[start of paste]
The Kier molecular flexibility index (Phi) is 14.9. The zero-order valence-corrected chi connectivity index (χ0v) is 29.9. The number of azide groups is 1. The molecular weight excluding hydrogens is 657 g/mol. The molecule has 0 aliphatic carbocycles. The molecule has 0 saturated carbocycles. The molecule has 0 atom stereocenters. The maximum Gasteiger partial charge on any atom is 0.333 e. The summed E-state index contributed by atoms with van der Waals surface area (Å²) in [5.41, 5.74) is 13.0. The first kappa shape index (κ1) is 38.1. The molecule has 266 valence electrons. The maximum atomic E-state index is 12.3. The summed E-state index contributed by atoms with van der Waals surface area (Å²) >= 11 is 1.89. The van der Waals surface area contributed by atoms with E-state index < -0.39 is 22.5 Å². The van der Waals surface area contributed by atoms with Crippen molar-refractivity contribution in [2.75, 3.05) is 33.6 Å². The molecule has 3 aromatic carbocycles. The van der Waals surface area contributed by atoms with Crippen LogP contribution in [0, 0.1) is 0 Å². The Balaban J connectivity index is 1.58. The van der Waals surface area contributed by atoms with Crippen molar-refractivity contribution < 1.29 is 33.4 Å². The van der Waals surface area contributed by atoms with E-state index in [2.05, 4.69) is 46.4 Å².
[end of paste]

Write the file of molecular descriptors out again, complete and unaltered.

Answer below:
The Kier molecular flexibility index (Phi) is 14.9. The zero-order valence-corrected chi connectivity index (χ0v) is 29.9. The number of azide groups is 1. The molecular weight excluding hydrogens is 657 g/mol. The molecule has 0 aliphatic carbocycles. The molecule has 0 saturated carbocycles. The molecule has 0 atom stereocenters. The maximum Gasteiger partial charge on any atom is 0.333 e. The summed E-state index contributed by atoms with van der Waals surface area (Å²) in [5.41, 5.74) is 13.0. The first kappa shape index (κ1) is 38.1. The molecule has 266 valence electrons. The maximum atomic E-state index is 12.3. The summed E-state index contributed by atoms with van der Waals surface area (Å²) >= 11 is 1.89. The van der Waals surface area contributed by atoms with E-state index < -0.39 is 22.5 Å². The van der Waals surface area contributed by atoms with Crippen molar-refractivity contribution in [2.75, 3.05) is 33.6 Å². The molecule has 3 aromatic carbocycles. The van der Waals surface area contributed by atoms with Crippen LogP contribution in [0, 0.1) is 0 Å². The Balaban J connectivity index is 1.58. The van der Waals surface area contributed by atoms with Crippen molar-refractivity contribution < 1.29 is 33.4 Å². The van der Waals surface area contributed by atoms with E-state index in [2.05, 4.69) is 46.4 Å².